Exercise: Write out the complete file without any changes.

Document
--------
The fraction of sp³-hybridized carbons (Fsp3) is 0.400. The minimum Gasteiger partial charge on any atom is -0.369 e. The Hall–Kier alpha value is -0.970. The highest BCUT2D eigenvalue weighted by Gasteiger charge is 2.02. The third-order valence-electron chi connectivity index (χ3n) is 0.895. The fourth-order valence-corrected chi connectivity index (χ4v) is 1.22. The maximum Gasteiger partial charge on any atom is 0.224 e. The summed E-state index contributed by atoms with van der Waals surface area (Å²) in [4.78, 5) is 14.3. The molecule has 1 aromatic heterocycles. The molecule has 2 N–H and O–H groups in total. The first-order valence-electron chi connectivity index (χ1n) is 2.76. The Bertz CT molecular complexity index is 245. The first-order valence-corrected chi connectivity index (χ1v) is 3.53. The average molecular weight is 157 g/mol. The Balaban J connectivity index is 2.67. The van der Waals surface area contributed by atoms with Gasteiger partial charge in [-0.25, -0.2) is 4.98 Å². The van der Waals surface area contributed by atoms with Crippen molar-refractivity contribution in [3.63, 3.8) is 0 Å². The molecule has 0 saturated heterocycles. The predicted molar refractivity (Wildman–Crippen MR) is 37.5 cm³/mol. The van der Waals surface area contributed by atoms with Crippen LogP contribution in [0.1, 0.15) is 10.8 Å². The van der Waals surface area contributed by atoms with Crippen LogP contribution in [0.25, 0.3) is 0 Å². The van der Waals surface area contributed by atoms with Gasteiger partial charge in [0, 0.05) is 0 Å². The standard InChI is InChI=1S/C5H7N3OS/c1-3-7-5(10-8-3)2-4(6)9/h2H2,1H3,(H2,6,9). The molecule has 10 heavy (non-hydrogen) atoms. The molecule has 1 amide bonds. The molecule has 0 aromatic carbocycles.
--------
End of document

The fraction of sp³-hybridized carbons (Fsp3) is 0.400. The minimum Gasteiger partial charge on any atom is -0.369 e. The Hall–Kier alpha value is -0.970. The highest BCUT2D eigenvalue weighted by Gasteiger charge is 2.02. The third-order valence-electron chi connectivity index (χ3n) is 0.895. The fourth-order valence-corrected chi connectivity index (χ4v) is 1.22. The maximum Gasteiger partial charge on any atom is 0.224 e. The summed E-state index contributed by atoms with van der Waals surface area (Å²) in [4.78, 5) is 14.3. The molecule has 1 aromatic heterocycles. The molecule has 2 N–H and O–H groups in total. The first-order valence-electron chi connectivity index (χ1n) is 2.76. The Bertz CT molecular complexity index is 245. The first-order valence-corrected chi connectivity index (χ1v) is 3.53. The average molecular weight is 157 g/mol. The Balaban J connectivity index is 2.67. The van der Waals surface area contributed by atoms with Gasteiger partial charge in [-0.25, -0.2) is 4.98 Å². The van der Waals surface area contributed by atoms with Crippen molar-refractivity contribution in [3.63, 3.8) is 0 Å². The molecule has 0 saturated heterocycles. The predicted molar refractivity (Wildman–Crippen MR) is 37.5 cm³/mol. The van der Waals surface area contributed by atoms with Crippen LogP contribution in [0.1, 0.15) is 10.8 Å². The van der Waals surface area contributed by atoms with Crippen LogP contribution in [0.25, 0.3) is 0 Å². The van der Waals surface area contributed by atoms with Gasteiger partial charge in [0, 0.05) is 0 Å². The standard InChI is InChI=1S/C5H7N3OS/c1-3-7-5(10-8-3)2-4(6)9/h2H2,1H3,(H2,6,9). The molecule has 10 heavy (non-hydrogen) atoms. The molecule has 1 amide bonds. The molecule has 0 aromatic carbocycles.